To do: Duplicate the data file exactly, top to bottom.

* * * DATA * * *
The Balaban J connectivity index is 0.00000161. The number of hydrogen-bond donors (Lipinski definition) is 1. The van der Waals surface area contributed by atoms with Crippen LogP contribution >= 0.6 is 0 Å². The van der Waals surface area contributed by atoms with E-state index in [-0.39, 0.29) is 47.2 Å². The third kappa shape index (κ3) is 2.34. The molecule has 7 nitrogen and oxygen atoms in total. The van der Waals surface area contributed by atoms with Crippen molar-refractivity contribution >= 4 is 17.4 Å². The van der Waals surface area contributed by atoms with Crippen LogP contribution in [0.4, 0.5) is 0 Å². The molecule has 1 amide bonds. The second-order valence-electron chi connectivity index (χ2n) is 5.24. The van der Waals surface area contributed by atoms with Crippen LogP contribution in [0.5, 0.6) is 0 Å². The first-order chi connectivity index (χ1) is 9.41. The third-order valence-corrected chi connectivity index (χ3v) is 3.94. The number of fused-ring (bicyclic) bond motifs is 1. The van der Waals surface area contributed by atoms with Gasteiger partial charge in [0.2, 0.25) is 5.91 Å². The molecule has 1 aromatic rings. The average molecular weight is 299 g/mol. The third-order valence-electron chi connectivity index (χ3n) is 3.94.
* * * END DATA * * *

The Balaban J connectivity index is 0.00000161. The number of hydrogen-bond donors (Lipinski definition) is 1. The van der Waals surface area contributed by atoms with Crippen LogP contribution >= 0.6 is 0 Å². The van der Waals surface area contributed by atoms with E-state index in [-0.39, 0.29) is 47.2 Å². The third kappa shape index (κ3) is 2.34. The molecule has 7 nitrogen and oxygen atoms in total. The van der Waals surface area contributed by atoms with Crippen molar-refractivity contribution >= 4 is 17.4 Å². The van der Waals surface area contributed by atoms with Crippen LogP contribution in [0.4, 0.5) is 0 Å². The molecule has 1 amide bonds. The second-order valence-electron chi connectivity index (χ2n) is 5.24. The van der Waals surface area contributed by atoms with Crippen LogP contribution in [0.5, 0.6) is 0 Å². The first-order chi connectivity index (χ1) is 9.41. The third-order valence-corrected chi connectivity index (χ3v) is 3.94. The number of fused-ring (bicyclic) bond motifs is 1. The van der Waals surface area contributed by atoms with Gasteiger partial charge in [0.2, 0.25) is 5.91 Å². The molecule has 1 aromatic rings. The average molecular weight is 299 g/mol. The third-order valence-electron chi connectivity index (χ3n) is 3.94.